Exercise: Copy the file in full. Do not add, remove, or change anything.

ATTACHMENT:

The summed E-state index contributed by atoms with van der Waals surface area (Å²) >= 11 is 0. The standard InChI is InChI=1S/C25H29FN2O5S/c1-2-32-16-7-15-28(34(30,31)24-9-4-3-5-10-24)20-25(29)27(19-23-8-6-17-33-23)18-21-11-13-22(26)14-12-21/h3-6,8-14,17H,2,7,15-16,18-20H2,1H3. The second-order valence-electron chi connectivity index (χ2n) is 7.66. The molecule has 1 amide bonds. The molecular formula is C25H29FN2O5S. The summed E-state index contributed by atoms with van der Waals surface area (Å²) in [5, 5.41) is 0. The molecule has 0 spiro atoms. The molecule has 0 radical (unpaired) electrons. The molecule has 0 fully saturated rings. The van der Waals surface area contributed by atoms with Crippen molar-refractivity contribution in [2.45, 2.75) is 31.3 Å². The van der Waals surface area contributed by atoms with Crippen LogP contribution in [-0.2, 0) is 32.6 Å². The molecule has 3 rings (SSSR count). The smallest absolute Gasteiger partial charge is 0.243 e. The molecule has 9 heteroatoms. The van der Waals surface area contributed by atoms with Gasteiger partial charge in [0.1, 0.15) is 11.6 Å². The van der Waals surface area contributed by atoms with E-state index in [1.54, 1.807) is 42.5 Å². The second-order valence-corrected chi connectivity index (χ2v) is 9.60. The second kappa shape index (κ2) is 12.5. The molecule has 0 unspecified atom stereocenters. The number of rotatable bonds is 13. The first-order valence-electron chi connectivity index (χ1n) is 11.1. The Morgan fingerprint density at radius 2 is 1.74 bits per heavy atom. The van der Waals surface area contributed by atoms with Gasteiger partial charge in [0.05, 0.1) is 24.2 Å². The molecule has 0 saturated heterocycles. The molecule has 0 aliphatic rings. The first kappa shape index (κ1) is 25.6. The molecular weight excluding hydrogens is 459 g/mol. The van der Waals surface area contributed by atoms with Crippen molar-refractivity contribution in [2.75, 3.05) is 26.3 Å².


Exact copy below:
The summed E-state index contributed by atoms with van der Waals surface area (Å²) >= 11 is 0. The standard InChI is InChI=1S/C25H29FN2O5S/c1-2-32-16-7-15-28(34(30,31)24-9-4-3-5-10-24)20-25(29)27(19-23-8-6-17-33-23)18-21-11-13-22(26)14-12-21/h3-6,8-14,17H,2,7,15-16,18-20H2,1H3. The second-order valence-electron chi connectivity index (χ2n) is 7.66. The molecule has 1 amide bonds. The molecular formula is C25H29FN2O5S. The summed E-state index contributed by atoms with van der Waals surface area (Å²) in [5, 5.41) is 0. The molecule has 0 spiro atoms. The molecule has 0 radical (unpaired) electrons. The molecule has 0 fully saturated rings. The van der Waals surface area contributed by atoms with Crippen molar-refractivity contribution in [2.45, 2.75) is 31.3 Å². The van der Waals surface area contributed by atoms with Crippen LogP contribution in [-0.2, 0) is 32.6 Å². The molecule has 3 rings (SSSR count). The smallest absolute Gasteiger partial charge is 0.243 e. The molecule has 9 heteroatoms. The van der Waals surface area contributed by atoms with Gasteiger partial charge in [0.1, 0.15) is 11.6 Å². The van der Waals surface area contributed by atoms with E-state index in [1.54, 1.807) is 42.5 Å². The second-order valence-corrected chi connectivity index (χ2v) is 9.60. The second kappa shape index (κ2) is 12.5. The molecule has 0 unspecified atom stereocenters. The number of rotatable bonds is 13. The first-order valence-electron chi connectivity index (χ1n) is 11.1. The Morgan fingerprint density at radius 2 is 1.74 bits per heavy atom. The van der Waals surface area contributed by atoms with Gasteiger partial charge in [0.05, 0.1) is 24.2 Å². The molecule has 0 saturated heterocycles. The molecule has 0 aliphatic rings. The first kappa shape index (κ1) is 25.6. The molecular weight excluding hydrogens is 459 g/mol. The van der Waals surface area contributed by atoms with Crippen molar-refractivity contribution in [2.75, 3.05) is 26.3 Å².